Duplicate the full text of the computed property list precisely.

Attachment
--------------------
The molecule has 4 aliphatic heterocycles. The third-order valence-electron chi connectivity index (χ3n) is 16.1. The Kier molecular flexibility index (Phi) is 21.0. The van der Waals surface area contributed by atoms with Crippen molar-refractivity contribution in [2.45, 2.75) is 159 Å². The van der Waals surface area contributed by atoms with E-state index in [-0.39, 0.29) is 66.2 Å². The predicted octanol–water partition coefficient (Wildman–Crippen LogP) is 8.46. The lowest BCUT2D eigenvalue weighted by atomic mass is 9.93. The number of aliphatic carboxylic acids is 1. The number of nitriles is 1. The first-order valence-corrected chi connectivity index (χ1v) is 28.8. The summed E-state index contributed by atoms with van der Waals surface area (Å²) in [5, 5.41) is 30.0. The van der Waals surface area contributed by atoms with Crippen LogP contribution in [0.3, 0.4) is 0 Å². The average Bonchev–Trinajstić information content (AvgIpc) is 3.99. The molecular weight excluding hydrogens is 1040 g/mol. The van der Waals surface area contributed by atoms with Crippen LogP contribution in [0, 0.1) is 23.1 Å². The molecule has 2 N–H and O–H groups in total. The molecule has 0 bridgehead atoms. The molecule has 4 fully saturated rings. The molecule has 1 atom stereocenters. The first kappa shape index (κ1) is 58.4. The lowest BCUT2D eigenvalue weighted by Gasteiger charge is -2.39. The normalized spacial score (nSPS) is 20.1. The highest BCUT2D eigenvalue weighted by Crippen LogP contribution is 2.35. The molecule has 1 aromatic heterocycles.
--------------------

The molecule has 4 aliphatic heterocycles. The third-order valence-electron chi connectivity index (χ3n) is 16.1. The Kier molecular flexibility index (Phi) is 21.0. The van der Waals surface area contributed by atoms with Crippen molar-refractivity contribution in [2.45, 2.75) is 159 Å². The van der Waals surface area contributed by atoms with E-state index in [-0.39, 0.29) is 66.2 Å². The predicted octanol–water partition coefficient (Wildman–Crippen LogP) is 8.46. The lowest BCUT2D eigenvalue weighted by atomic mass is 9.93. The number of aliphatic carboxylic acids is 1. The number of nitriles is 1. The first-order valence-corrected chi connectivity index (χ1v) is 28.8. The summed E-state index contributed by atoms with van der Waals surface area (Å²) in [5, 5.41) is 30.0. The van der Waals surface area contributed by atoms with Crippen LogP contribution in [0.3, 0.4) is 0 Å². The average Bonchev–Trinajstić information content (AvgIpc) is 3.99. The molecular weight excluding hydrogens is 1040 g/mol. The van der Waals surface area contributed by atoms with Crippen LogP contribution in [0, 0.1) is 23.1 Å². The molecule has 2 N–H and O–H groups in total. The molecule has 0 bridgehead atoms. The molecule has 4 fully saturated rings. The molecule has 1 atom stereocenters. The first kappa shape index (κ1) is 58.4. The lowest BCUT2D eigenvalue weighted by Gasteiger charge is -2.39. The normalized spacial score (nSPS) is 20.1. The highest BCUT2D eigenvalue weighted by Crippen LogP contribution is 2.35. The molecule has 1 aromatic heterocycles.